I almost drowned when I was a child. I can’t remember how old I was. Preschool I think. I was at the beach with my dad and some of his friends. I was only allowed to play in the shallows. Standing up, I was safely above the surface of the water. And I had on a flotation ring for added safety.
Then a swimmer banged into me. He wasn’t watching where he was swimming and he head butted me. Somehow I fell through the flotation ring and began to sink into the water. I was taking in water. I was drowning. But there was no pain. Perhaps it was the shock. The water was green and the sunlight that filtered through looked so pretty.
Then I saw my dad swimming towards me. His face looked very concerned. He swam strongly. And he pulled me upright. The next thing I knew I was choking, spluttering and coughing out sea water. The feeling was awful. But I was alive. Dad had saved me.
(You may want to censure my dad for taking me to the beach to begin with and putting me in harm’s way. You will then have to censure most families in Penang. A day by the beach was what we all did for relaxation in those days. And he did have his eye on me)
Now that I am a dad myself, I understand the look on dad’s face as he swam through the water to save his son. I would have done the same if my boys were in danger. It’s a dad thing.
Which is not to say we don’t make major boo boos in our parenting. I know I have. My dad had his flaws. We all do. But something deep inside us wants us to do our best by our children.
This parental drive is recognised in Scripture. Jesus said:
“So I say to you: Ask and it will be given to you; seek and you will find; knock and the door will be opened to you. For everyone who asks receives; those who seek find; and to those who knock, the door will be opened. Which of you fathers, if your son asks for a fish, will give him a snake instead? Or if he asks for an egg, will give him a scorpion?”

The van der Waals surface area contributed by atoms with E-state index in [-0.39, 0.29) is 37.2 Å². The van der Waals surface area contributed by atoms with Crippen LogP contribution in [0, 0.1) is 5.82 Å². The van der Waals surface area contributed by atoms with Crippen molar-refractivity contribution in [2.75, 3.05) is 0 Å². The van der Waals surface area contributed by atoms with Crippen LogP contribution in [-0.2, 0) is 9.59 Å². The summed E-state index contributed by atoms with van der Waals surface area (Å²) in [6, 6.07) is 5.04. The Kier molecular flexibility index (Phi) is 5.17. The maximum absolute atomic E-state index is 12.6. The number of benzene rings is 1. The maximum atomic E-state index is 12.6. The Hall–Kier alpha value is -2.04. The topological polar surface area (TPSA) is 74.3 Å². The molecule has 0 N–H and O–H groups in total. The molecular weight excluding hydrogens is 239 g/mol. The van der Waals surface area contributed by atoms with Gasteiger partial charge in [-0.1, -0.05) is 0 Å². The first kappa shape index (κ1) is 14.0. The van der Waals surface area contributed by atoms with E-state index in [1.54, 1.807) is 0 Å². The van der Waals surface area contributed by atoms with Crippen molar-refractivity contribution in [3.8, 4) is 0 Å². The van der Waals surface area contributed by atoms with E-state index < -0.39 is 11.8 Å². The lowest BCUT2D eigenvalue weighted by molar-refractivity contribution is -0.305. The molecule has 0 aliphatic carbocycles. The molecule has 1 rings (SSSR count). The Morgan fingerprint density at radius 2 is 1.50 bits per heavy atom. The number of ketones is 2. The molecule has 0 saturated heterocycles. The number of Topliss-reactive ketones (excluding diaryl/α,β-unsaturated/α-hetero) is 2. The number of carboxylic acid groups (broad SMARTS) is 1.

“If you then, though you are evil, know how to give good gifts to your children, how much more will your Father in heaven give the Holy Spirit to those who ask him!”
(Luke 11:9-13 TNIV)
Commenting on this passage Darrell L. Bock writes:
“Luke 11:1 -13 speaks of the importance of looking to God and of approaching him. Sometimes God’s greatness causes one to think he is unapproachable. If he is busy with the universe, surely he is not concerned with one person’s request. Or maybe he knows all, so there is no point in burdening him with what he already knows.”
“In teaching the model prayer and in addressing God as a heavenly Father, Jesus shows that God has a tender concern for his children. He is not so great or so distant as to be unavailable. The disciples should be bold in their requests for blessing. Be assured that God is more gracious than human parents who give good things to their children.”
(Luke 9:51 – 24:53, Grand Rapids, MI: Baker Books, 1996, p.1063)
Unlike earthly parents, our heavenly Father knows our needs at all times. And in His Fatherly love He condescends to come down to where we are to meet us at our point of need.
The LORD said, “I have indeed seen the misery of my people in Egypt. I have heard them crying out because of their slave drivers, and I am concerned about their suffering. So I have come down to rescue them…”
(Exodus 3:7-8a TNIV)
Here are some verbs that describe the care of our heavenly Father “seen,” “heard,” “concerned,” and “come down to rescue.” I can’t help but think of my dad seeing his son drowning and rushing, diving, swimming, to rescue him.
Unlike Christ, we can’t say: “Anyone who has seen me has seen the Father (John 14:9b).” But even among fallen humanity there are those moments when we reflect the heart of God just a little. Like Jacob telling Esau when Jacob knew he had been forgiven: “For to see your face is like seeing the face of God…(Genesis 33:10b).”
There are many pictures of dad in the family home in Penang. He was a good-looking dude when he was younger. Even as he moved on in years, he had a kind and caring face. But I will never forget the face he wore when he was swimming down to rescue me. At that moment, seeing his face was indeed like “seeing the face of God.”
Dad passed away in 2003. I miss him still. I will always be grateful that through him I received a glimpse of the love of my heavenly Father. Made it easier for me to trust Him when I was drowning in live’s circumstances. And there have been moments. But Dad was there.